Sometimes You Just Have To Walk Away – Life Skills

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Sometimes You Just Have To Walk Away – Life Skills

September 7, 2009 Life Skills Persuasion 0

WalkAwayMany years ago, a mentor of mine gave me a powerful caution.  He said, “Sometimes you just have to walk away.”  These were words I didn’t want to hear, because at that time in my life, I struggled with letting go.  Though I’d heard the song about knowing when to hold em’ and knowing when to fold em’, it never occurred to me that this could be a choice I’d have to make about dealing with people. But the fact is, not all situations are resolvable, and some just aren’t worth it.

I am always ready to give a person the benefit of the doubt, and I take some pride on being resourceful in unexpected and surprising situations.  Still, I know from painful experience that sometimes, you just have to let go of how you want it to be, because no matter what you do, it’s not going to turn out that way.  I got to revisit this fact of life after an event that happened a few weeks ago.

My wife was backing up the van, and ever-so-lightly brushed the side of a parked vehicle that was sticking about 2 feet out of its parking spot with the side of our vehicle.  Like any good citizen, she (and her passenger) immediately jumped out to see if any damage had been done.  There was nothing, not even a speck of missing or misplaced paint, not on our car and not on the other car.

Right then, the owner of the vehicle came running out.  He was very intense, angry really, that someone had hit his car.  That’s understandable.  Yet there was no damage.  Nothing.  And he wouldn’t calm down.  In fact, with each passing moment, his intensity grew more, well, intense.  A person who worked in an office next door to his came out and looked at both cars, said, “No harm done.”  But the guy refused to see it. Damage had been done, he was certain of it.   She said, “Let’s call the police.”  He said no, and demanded insurance information.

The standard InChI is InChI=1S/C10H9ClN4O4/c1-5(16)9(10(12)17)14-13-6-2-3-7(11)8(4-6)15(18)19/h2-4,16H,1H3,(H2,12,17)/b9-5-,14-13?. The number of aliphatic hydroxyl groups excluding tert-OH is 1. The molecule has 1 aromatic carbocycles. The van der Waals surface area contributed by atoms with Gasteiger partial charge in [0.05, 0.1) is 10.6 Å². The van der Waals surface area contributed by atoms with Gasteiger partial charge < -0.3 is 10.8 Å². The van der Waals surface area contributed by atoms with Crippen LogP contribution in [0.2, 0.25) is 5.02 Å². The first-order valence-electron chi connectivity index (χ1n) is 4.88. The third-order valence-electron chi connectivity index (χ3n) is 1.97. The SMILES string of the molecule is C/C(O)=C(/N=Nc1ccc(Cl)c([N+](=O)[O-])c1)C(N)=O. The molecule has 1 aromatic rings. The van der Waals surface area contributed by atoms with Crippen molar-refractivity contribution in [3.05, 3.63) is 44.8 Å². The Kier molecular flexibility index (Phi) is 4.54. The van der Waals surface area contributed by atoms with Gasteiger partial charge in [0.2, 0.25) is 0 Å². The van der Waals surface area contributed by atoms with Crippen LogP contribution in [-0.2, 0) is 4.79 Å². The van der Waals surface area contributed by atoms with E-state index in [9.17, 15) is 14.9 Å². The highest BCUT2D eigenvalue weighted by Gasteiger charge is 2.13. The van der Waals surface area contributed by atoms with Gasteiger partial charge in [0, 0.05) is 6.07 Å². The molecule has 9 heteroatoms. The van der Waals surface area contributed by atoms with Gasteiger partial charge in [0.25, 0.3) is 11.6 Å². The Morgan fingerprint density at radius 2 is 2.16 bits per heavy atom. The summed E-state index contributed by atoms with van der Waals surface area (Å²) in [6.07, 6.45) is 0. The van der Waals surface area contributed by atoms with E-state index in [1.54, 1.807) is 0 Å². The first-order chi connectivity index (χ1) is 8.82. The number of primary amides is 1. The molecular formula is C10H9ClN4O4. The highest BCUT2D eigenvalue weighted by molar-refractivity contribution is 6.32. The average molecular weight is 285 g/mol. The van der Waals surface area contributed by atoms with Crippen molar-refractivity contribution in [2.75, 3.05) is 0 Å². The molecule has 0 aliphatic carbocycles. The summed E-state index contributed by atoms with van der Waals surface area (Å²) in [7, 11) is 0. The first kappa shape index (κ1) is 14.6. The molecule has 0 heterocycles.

My wife explained to him that if there were damage, she would prefer to pay out of pocket.  He was insistent and relentless.  “Give me your insurance information.”  She thought this was really strange, an idea reinforced when another woman came outside from another business sharing this parking area, got into the conversation saying, “Nope, no damage.”

The guy pressed ahead, crowding in on my wife and acting in an intimidating way. “Give me your insurance information.”   He pressed his own name and insurance information into her hand.  She gave him her cell phone number.  The person whose business was next to his said privately to my wife, “He’s crazy intense about that car.  He’s got me so I’m afraid to even park next to him!”